The Different Seasons of Striper
It's the time of the year where our focus begins to shift from Largemouth Bass to another species of bass that brings folks from far and wide to our rivers; the Striped Bass. These are one of the most exciting fish we have to chase in our rivers, their aggressive strikes and hard fighting nature makes them a worthy adversary on both fly and spinning tackle.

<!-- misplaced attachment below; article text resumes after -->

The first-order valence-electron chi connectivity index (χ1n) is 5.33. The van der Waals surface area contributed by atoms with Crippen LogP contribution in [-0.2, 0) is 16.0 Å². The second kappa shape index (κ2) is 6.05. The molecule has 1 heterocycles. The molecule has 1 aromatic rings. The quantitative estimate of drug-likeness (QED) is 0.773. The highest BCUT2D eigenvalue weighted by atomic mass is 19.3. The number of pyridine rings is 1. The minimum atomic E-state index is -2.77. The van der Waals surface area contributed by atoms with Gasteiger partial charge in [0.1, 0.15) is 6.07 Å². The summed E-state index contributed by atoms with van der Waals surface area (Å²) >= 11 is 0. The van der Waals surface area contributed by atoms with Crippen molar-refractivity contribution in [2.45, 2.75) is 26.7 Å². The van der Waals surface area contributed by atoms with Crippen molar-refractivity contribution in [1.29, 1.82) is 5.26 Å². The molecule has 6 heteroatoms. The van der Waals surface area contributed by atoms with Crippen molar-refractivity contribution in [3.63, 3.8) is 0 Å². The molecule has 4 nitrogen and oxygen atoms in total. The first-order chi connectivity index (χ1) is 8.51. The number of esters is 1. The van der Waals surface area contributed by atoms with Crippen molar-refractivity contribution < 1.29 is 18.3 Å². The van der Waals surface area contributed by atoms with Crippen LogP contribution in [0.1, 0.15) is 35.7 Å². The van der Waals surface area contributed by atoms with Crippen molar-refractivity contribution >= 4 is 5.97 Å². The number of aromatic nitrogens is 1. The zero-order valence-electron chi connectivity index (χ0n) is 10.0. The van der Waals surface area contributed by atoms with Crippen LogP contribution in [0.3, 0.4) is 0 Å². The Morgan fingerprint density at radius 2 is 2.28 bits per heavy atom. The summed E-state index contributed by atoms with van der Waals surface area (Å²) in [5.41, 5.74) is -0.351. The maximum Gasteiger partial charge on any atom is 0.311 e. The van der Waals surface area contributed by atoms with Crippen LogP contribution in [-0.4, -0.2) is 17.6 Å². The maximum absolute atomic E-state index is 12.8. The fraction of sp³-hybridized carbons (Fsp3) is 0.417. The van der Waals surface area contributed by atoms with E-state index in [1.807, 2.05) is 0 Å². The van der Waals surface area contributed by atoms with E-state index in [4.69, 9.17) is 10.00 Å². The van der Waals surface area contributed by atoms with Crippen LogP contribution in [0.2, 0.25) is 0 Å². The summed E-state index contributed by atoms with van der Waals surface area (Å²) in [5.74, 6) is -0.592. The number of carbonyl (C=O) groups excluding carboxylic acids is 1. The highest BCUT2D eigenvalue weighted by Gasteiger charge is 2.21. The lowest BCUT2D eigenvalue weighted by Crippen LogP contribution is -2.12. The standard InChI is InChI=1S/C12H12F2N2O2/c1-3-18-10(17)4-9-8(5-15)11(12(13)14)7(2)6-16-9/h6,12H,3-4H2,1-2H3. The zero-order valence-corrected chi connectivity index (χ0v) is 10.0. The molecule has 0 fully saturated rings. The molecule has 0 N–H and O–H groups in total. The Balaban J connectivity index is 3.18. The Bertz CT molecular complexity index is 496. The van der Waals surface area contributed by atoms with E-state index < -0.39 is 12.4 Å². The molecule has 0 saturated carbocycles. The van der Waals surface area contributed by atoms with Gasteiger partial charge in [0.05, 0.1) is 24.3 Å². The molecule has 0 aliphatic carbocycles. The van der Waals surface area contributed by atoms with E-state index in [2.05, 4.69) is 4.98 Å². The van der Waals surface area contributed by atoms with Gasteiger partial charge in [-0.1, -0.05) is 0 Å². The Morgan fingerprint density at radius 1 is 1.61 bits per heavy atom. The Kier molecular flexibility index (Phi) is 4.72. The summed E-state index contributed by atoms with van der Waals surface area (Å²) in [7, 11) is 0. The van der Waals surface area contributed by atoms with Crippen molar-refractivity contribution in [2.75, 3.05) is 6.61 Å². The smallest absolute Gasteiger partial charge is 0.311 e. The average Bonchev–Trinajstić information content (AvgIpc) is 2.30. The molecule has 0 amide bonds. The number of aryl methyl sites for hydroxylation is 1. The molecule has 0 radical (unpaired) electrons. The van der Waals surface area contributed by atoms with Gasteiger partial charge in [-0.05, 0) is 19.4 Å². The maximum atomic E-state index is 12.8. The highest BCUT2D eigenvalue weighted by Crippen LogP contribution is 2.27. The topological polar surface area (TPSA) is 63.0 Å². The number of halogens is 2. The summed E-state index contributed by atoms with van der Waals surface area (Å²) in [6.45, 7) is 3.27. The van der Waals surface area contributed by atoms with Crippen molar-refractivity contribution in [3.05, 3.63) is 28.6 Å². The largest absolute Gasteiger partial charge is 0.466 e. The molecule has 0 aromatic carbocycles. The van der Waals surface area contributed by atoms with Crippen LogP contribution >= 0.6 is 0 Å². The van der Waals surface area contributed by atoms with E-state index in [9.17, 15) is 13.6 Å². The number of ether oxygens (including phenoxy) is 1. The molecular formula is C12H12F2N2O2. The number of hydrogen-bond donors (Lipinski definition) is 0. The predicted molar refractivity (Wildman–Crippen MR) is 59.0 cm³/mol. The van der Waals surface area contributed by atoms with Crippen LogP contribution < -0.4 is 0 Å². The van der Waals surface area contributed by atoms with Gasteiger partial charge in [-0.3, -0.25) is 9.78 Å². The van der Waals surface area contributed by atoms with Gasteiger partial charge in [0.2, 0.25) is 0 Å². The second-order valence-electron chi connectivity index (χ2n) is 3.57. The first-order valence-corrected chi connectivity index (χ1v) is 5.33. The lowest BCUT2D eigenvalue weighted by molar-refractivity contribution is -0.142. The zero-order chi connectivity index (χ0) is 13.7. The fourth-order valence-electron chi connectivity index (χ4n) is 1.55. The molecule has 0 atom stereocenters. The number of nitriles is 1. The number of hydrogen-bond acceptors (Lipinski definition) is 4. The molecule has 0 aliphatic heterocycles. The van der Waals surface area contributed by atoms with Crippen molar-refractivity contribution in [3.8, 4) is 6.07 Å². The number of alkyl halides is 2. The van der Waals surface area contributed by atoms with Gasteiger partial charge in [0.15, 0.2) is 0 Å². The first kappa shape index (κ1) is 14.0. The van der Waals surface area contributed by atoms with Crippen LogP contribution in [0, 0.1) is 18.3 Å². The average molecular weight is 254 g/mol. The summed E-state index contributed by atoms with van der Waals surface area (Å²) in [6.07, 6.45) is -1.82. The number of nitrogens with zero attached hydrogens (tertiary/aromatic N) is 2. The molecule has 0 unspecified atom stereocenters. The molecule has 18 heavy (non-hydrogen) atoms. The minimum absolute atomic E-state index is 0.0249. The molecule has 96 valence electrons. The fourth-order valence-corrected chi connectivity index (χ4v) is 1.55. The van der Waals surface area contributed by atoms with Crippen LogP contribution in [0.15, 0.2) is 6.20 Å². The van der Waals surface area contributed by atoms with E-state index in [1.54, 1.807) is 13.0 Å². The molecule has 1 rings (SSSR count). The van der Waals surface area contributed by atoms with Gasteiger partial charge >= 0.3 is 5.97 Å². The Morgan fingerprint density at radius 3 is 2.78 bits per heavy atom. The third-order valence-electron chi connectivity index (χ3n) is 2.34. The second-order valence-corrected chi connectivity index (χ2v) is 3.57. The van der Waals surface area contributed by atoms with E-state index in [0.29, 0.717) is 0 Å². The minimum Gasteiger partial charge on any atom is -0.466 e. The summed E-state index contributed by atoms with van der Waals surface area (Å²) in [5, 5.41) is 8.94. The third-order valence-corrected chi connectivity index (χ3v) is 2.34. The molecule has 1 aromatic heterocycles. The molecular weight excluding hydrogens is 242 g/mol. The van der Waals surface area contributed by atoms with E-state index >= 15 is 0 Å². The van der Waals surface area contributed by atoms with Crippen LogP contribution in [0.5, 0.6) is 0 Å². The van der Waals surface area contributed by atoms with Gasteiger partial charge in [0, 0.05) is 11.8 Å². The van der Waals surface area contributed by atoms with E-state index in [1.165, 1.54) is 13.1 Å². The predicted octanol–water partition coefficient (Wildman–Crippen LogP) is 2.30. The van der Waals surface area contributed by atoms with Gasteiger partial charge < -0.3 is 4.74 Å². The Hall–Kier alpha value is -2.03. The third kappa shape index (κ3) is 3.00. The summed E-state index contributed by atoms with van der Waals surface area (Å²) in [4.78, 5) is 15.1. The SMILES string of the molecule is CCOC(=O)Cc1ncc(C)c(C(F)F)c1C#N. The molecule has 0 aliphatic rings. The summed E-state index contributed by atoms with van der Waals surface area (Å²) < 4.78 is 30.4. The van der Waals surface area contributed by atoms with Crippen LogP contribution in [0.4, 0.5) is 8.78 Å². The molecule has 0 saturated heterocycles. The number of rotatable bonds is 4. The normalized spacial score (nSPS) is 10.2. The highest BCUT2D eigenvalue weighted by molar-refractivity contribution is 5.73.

We start our season of chasing Striper in December as the fish move into the lower ends of the Tar & Roanoke Rivers. This is a unique area to target these fish. We are fishing very large moving water that is often quite off-color. Just like fishing a trout stream, we dissect the structure of the river to find schools of fish holding and feeding much like trout out west. Fish can be found in anywhere from 4' to 25' deep water depending on factors like river flow, water temperature, and air temperature. When the conditions are right it's even possible to catch these fish on topwater in the middle of winter. For the fly fisherman, this is a place to master casting & fishing sinking lines. We utilize 7 to 10 weight rods with a large variety of fly lines that vary in density and weight. Many of the lines we use are homemade specifically for the type of fishing we do. For the conventional angler, this is an excellent fishery to learn about fishing moving water. We primarily are using heavy jigs and swimbaits to present the bait in the correct water collum for these fish. The best part of our winter fishery for Striper is the lack of crowds that are commonplace during the spring migration. Many days you can look around and not have a single boat in sight while fishing. The lower river experience is best from December through early March. We run most of our trips from 9 am to 3 pm to ensure we are fishing at the warmest and most productive point in the day.